March 19th, 2019
The High Court has commenced hearing a case brought by a Cork citizens group challenging An Bard Pleanála’s decision to grant planning permission for a controversial incinerator in Ringaskiddy.
The planning authority gave the green light to Indaver Ireland to build a €160 million waste-to-energy plant in Cork Harbour last May despite the recommendation of its own inspector not to grant permission.
Inspector Derek Daly gave five grounds for his recommendation to refuse permission, including air quality, air travel safety, inconsistency with surrounding development in the harbour, lack of consideration of alternative sites and overdevelopment of the site itself.
The Board stated that the development was in line with European, national and regional waste management policy. The decision letter states that the Board “addressed” the inspector’s reasons for recommending the refusal on issues including dioxins and health.
Indaver has been trying to build the multi-million euro waste-to-energy plant since 2001 and this was its third application for permission. The proposed incinerator, which qualifies as Strategic Infrastructure Development (SID), would be able to turn 240,000 tonnes of both industrial and household waste into 25 megawatts of electricity per year.
The applicant in this case – Cork Harbour Alliance for a Safe Environment (CHASE) – alleges that the Board acted unlawfully in the way it dealt with the planning application and in how it arrived at its decision.
During his opening argument, counsel for the applicant, Maurice Collins SC said that there a significant procedural error in this case as the application was made in the name of Indaver Ireland’s parent company, Indaver NV.
Mr Collins told Mr Justice David Barniville that the Belgian company was the entity involved in the lengthy SID pre-application process with the Board.
Under the Planning and Development Act, a prospective SID applicant must enter into consultation with the Board in order to determine if it qualifies as strategic infrastructure prior to making an application for permission.
Mr Collins said that the process was “not consistent” with the statutory regime as the entity that goes through SID pre-application consultation cannot be substituted by another company, in this case, Indaver Ireland, if permission is granted.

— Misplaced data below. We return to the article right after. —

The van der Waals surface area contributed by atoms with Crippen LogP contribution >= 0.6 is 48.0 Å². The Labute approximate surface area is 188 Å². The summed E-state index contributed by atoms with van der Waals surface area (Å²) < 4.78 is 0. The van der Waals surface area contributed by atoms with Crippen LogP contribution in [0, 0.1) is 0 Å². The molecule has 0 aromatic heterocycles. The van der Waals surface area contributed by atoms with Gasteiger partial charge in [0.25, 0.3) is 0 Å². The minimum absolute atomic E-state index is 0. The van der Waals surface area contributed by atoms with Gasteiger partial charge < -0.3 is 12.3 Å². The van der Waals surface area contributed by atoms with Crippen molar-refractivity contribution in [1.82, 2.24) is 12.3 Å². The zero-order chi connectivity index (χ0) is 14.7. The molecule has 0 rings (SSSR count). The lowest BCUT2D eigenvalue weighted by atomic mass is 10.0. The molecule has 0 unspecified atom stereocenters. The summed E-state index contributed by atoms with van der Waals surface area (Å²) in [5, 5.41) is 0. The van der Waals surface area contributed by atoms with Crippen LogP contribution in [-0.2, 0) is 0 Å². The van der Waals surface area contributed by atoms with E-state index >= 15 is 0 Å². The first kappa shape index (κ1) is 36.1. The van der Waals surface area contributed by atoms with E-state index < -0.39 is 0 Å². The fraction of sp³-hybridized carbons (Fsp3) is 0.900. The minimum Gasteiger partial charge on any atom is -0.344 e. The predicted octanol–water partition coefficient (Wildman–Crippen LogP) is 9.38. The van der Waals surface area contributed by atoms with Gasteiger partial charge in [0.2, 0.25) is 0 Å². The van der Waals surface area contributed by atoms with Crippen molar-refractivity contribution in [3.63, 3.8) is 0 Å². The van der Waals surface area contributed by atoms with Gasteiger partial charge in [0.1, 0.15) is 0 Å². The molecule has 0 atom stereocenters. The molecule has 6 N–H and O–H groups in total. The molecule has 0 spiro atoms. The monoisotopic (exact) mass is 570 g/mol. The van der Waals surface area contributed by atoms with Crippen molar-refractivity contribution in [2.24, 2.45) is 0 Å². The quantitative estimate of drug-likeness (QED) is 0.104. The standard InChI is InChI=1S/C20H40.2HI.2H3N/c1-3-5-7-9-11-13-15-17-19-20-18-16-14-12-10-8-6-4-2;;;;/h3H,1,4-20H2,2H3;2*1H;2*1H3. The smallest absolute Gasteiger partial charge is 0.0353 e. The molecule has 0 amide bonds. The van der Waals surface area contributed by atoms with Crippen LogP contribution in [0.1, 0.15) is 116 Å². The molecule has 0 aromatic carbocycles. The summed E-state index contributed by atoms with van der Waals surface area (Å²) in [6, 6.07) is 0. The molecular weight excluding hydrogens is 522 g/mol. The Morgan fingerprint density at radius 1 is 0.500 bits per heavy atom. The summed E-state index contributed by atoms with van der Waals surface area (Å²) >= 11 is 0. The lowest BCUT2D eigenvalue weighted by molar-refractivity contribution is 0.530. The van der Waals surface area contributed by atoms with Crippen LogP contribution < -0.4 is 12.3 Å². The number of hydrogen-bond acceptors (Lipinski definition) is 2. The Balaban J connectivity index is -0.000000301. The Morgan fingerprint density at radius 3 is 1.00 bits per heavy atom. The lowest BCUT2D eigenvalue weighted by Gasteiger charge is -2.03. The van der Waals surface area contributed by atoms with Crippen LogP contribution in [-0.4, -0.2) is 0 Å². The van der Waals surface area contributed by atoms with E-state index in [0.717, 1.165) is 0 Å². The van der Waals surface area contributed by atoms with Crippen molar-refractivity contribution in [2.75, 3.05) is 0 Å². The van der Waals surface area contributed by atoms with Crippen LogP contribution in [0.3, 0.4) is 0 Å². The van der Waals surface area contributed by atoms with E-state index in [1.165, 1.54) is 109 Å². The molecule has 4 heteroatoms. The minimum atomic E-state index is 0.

It’s no answer to say that planning permission once granted “runs with the land” as the Board and Indaver argue, Mr Collins said.
“That’s not the issue before the court. The issue is if the planning permission is valid… There’s a fundamental problem to grant [planning permission] to a body that was not an applicant,” Mr Collins added.
Mr Collins also raised issues in relation to discrepancies in dioxin data supplied by Indaver in support of its planning application and claims of “objective bias” from a former deputy chairperson of the board who was previously employed with RPS Consultants, a firm involved in prior works for Indaver relating to the Ringaskiddy incinerator.
In his former role with the Board, Conall Boland was “involved in the [SID determination process] from the get-go” and had a “very important role” of presenting [Indaver’s]
Mr Collins argued that Mr Boland’s prior work with RPS Consultants for Indaver should have permanently disqualified him from any involvement in the current project. Mr Boland has made an affidavit addressing claims of the ‘objective bias’ that counsel for the Board is expected to call upon during proceedings.
The incinerator project has a long history, with Cork County Council unanimously voting against the original 2001 planning application for the facility in May 2003.
Indaver appealed the decision to the Board in June 2003, leading CHASE to lodge counter-appeals seeking an oral hearing that was held during September and October 2003.
Although a senior planning inspector recommended that the permission be refused, the Board granted permission, leading several campaign groups to seek a judicial review of the decision in March 2004.
Proceedings were delayed until 2008, during which time planning permission had expired. Indaver applied for permissions on a second occasion in November 2008, this time directly to the Board under the newly introduced Strategic Infrastructure Act.
Opposition subsequently led to a second oral hearing in April 2009. The second application was again subject of a negative assessment by the Board’s inspector and the Board refused permission.
Indaver then brought its own judicial review proceedings that were pending before the court until October 2012 when Indaver indicated that it would not proceed with hearings.
Indaver lodged the third application – now before the courts – in January 2016, with an oral hearing called between April and May that year.
Despite further recommendations from an inspector that permission should not be granted, the Board gave the green light by a majority decision (5 – 2) last year.
The board’s newly-granted permission is subjected to 27 conditions, including a ban on treating toxic waste exported to the State, as well as a tonnage restriction on waste treatment.
The case continues today and is expected to run for two weeks.